Daniel Comboni (1831-81) was not merely a great missionary in Central Africa; he inspired new European attitudes towards the natives, whom he insisted on regarding not as children in need of care, but rather as adults in need of guidance.
It helped, too, that he had a genius for languages, becoming an expert in Central African dialects. In addition he spoke six European languages, as well as Arabic. He also published valuable studies
of African geography and ethnology.
The son of poor agricultural workers who lived beside Lake Garda in Lombardy, Daniel Comboni was born on March 15 1831. The fourth child in a family of eight, he proved the only one to survive childhood.
The boy’s talents were soon evident, and his devout parents secured a place for him at the Catholic Mazza Institute in Verona, where he studied philosophy and theology and discovered his vocation. He was ordained at the end of 1854. The Mazza Institute prepared priests for African missions, and in 1857 Comboni, with five others, was sent out to Khartoum. For the next two years he worked along the White Nile, encountering immense difficulties in a sweltering climate among a starving population.
One of his fellow missionaries died, but this only inspired Comboni to further efforts. “We will have to labour hard,” he wrote, “to sweat, to die; but the thought that one sweats and dies for love of Jesus Christ and the salvation of the most abandoned souls in the world is far too sweet for us to desist from this great enterprise.”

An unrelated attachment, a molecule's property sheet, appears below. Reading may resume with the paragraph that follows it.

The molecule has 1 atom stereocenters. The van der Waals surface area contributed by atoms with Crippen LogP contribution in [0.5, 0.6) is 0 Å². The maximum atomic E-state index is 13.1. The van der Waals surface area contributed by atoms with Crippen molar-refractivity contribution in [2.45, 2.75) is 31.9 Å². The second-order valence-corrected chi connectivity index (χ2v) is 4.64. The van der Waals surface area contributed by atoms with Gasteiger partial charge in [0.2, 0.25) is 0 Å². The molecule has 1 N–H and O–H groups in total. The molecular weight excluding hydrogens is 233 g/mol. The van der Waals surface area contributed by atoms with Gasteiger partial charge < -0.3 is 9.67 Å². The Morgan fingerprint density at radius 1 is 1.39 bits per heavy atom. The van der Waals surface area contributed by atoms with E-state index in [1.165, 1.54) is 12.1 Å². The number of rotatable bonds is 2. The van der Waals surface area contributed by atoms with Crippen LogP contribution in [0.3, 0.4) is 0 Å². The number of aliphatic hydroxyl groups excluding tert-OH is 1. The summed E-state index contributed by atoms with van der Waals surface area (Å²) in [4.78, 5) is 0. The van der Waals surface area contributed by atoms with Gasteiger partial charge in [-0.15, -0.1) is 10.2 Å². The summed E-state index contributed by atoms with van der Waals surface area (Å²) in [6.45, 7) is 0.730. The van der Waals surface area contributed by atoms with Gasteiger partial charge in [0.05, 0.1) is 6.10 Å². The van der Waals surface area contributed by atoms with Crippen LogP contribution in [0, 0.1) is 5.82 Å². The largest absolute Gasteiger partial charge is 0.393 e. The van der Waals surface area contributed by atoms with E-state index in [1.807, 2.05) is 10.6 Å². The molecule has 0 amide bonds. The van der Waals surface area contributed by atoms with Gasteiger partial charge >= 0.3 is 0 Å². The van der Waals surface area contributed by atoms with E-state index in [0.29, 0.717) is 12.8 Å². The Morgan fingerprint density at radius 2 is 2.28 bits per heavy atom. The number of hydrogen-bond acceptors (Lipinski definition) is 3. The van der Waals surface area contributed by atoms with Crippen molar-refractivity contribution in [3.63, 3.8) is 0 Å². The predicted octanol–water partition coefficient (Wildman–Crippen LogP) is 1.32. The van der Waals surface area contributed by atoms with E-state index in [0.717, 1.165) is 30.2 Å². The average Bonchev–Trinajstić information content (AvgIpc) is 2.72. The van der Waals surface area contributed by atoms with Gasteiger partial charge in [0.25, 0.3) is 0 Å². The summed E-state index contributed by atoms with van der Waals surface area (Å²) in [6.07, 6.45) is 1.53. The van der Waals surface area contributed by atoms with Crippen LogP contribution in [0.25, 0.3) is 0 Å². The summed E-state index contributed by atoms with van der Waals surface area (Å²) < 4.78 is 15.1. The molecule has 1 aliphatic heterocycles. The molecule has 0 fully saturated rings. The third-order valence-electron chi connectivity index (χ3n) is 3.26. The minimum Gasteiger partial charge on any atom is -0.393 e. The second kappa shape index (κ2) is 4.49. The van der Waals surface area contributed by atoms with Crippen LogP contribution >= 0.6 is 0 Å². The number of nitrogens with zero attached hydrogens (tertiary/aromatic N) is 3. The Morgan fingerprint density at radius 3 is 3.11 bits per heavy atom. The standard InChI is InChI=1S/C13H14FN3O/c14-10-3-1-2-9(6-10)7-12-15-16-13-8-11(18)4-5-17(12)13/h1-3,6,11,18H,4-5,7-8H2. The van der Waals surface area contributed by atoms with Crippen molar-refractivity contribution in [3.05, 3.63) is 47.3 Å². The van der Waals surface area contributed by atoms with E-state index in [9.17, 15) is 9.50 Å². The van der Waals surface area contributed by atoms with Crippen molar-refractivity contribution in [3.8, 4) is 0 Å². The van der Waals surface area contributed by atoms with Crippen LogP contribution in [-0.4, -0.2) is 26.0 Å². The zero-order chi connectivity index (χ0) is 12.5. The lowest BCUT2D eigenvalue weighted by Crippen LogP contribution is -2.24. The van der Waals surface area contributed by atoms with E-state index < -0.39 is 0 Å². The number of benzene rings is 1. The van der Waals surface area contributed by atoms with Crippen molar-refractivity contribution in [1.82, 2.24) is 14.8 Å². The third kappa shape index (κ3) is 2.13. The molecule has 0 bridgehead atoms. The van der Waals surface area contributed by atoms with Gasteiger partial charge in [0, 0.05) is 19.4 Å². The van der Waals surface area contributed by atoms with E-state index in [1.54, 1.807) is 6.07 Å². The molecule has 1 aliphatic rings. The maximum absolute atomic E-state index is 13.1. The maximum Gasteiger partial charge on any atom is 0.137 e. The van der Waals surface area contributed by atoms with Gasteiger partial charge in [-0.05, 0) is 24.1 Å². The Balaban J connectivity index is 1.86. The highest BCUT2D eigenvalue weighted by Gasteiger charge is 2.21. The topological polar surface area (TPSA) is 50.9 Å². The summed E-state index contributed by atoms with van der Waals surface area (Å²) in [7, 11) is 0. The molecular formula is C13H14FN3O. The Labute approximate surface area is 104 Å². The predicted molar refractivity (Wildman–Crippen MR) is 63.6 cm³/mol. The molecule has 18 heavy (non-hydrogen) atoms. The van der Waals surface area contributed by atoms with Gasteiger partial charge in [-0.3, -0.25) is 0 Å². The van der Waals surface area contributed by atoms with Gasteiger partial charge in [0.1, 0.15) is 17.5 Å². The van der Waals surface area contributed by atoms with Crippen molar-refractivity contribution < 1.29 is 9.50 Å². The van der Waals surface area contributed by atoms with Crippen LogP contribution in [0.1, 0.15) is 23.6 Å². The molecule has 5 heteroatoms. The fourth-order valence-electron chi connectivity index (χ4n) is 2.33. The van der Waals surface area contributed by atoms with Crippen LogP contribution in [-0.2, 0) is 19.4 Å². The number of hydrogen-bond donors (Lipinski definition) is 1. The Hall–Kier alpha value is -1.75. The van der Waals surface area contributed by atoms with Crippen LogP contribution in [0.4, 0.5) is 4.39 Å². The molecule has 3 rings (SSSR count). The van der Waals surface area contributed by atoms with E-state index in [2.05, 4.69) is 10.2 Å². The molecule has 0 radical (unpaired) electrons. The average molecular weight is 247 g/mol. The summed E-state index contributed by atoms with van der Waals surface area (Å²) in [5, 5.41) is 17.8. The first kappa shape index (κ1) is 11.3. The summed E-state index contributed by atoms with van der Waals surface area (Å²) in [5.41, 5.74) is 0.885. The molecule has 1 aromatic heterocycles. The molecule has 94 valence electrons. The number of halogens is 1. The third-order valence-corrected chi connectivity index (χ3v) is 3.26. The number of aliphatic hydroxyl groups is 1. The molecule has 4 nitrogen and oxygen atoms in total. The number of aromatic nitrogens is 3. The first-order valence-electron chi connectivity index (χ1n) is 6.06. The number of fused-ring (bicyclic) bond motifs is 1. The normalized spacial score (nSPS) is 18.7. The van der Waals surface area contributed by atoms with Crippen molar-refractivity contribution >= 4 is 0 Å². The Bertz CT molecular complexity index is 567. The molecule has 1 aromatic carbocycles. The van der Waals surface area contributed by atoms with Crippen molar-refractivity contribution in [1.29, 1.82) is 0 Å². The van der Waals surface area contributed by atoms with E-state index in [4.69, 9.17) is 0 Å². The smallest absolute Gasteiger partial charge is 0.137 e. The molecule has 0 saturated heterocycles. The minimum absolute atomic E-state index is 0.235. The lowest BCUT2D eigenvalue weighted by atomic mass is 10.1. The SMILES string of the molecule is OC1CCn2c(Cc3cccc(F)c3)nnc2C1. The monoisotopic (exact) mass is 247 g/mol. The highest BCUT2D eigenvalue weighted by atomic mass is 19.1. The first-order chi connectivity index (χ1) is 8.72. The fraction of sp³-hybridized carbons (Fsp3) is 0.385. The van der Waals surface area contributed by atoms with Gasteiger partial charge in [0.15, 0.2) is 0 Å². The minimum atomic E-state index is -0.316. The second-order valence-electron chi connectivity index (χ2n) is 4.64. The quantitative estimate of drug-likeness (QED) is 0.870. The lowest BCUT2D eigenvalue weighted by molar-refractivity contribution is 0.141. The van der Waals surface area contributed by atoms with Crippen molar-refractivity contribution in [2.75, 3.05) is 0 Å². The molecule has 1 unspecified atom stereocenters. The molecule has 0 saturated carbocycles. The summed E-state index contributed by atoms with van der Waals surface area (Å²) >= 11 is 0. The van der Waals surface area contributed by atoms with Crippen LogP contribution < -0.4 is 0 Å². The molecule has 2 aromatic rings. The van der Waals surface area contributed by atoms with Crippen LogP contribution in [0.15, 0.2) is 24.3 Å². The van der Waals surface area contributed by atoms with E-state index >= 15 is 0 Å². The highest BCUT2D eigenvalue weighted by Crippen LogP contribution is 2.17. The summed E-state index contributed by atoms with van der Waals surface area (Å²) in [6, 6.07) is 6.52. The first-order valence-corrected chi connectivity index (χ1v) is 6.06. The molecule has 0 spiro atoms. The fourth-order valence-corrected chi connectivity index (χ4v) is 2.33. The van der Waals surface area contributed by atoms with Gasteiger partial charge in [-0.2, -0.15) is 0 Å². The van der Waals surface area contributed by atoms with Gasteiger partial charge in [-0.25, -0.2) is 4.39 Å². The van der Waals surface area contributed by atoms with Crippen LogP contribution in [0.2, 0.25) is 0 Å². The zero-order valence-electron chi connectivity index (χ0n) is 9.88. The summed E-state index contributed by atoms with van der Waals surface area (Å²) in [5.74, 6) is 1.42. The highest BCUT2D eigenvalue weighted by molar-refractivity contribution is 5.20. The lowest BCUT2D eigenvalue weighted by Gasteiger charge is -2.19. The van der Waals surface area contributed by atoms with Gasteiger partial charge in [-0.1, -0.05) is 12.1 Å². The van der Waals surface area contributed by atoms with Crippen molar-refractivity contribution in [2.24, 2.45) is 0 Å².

Ill-health forced Comboni to return to Italy in 1859. Over the next years he developed his ideas about missionary work, and published his Plan for the Rebirth of Africa. The essence of his thinking was that Africa should be evangelised through the quality of its people: “Save Africa through Africa.”
Comboni travelled through Europe preaching this message, urging not merely the Church but the laity also to become involved in the challenge offered by Africa.
In 1867 he founded in Verona the Comboni Missionaries (renamed the Sons of the Sacred Heart after his death). An order of Missionary Sisters was established in 1872. Comboni himself made eight visits to Africa.
He insisted that missionaries should properly understand African society and customs, and to that end established an institute in Cairo.
In 1872 he was appointed pro-vicar apostolic of Central Africa, with pastoral responsibility for 100 million souls in Nubia, Sudan and south of the great lakes. He founded further missionary stations in El-Obeid, Khartoum, Berber, Delen and Malbes.
A terrible drought in Sudan in 1877 inspired him to work even harder. He also strove to suppress the slave trade, using his acquaintance with the Khedive and the Governor of Sudan.
Comboni was canonised in 2003.